# TVector3 performance question

Hi there,
We were wondering whether some TVector algebra is (speed-wise) superior to written-out calculations in plain python and were astonished to find that the first part of the script below is ~6x faster than the second part. Can anybody tell why this is? Is calling the ROOT.TVector3() constructor so expensive?

Cheers
Luisa & Tobias
test_TVector3.py (1.08 KB)

Hi,

so I thought it was the tracking of objects (to allow deletes in one language to propagate to the other), but that’s not it: it’s relatively expensive, yes, but it does nowhere near explain the 7x (which is what I see, not 6x like you do).

Same goes for the checking whether the returned object is a known object: relatively expensive in itself, but not the whole story.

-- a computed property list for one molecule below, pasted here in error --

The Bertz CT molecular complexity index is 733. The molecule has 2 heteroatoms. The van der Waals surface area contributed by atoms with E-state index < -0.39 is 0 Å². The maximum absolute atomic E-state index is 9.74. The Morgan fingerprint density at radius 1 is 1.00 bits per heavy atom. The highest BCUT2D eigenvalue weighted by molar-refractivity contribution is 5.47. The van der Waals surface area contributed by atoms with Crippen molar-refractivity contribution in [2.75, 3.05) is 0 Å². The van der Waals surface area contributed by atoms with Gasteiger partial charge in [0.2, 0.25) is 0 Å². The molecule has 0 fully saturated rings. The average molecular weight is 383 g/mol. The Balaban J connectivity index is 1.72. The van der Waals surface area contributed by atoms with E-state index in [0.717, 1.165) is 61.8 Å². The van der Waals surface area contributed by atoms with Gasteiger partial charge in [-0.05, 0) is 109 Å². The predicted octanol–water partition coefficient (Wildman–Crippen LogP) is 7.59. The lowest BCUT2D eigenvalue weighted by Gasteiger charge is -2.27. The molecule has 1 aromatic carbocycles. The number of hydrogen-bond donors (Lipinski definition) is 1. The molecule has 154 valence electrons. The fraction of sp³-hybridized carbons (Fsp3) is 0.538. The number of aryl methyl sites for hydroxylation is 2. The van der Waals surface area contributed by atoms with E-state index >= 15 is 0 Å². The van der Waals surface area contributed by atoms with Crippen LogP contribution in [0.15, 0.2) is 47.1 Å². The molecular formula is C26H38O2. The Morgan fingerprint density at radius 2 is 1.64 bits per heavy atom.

Same goes for “ROOT.TVector3” which causes a lookup in ROOT every time.

Having no better ideas, and still only down to 5x, I ran oprofile, and it’s indeed a bundle of small(ish) contributions in everything from the malloc/free of the temporaries, to the dictionary overhead, to the TObject destructor.

Thus, cutting down the number of temporaries appears to be the most important:```r = ROOT.TVector3() v = ROOT.TVector3() for vec in vectors: r.SetXYZ(vec[0], vec[1], vec[2]) r.SetMag(1.) v.SetXYZ(vec[3], vec[4], vec[5]) v.SetMag(1.) z = r.Cross(v)```

There’s still a temporary in z, and the call overhead from the various function calls, but at least on my machine, this is 3x slower, not 7x.

What I should really do, and am planning for cppyy (I didn’t realize it was also this important for CPython), is to make full python objects for some important small classes such as TVector3, TLorentzVector, etc. In PyPy, the object-by-value returns are expensive for the same reasons, but relatively even more so: the difference becomes 30x!

Cheers,
Wim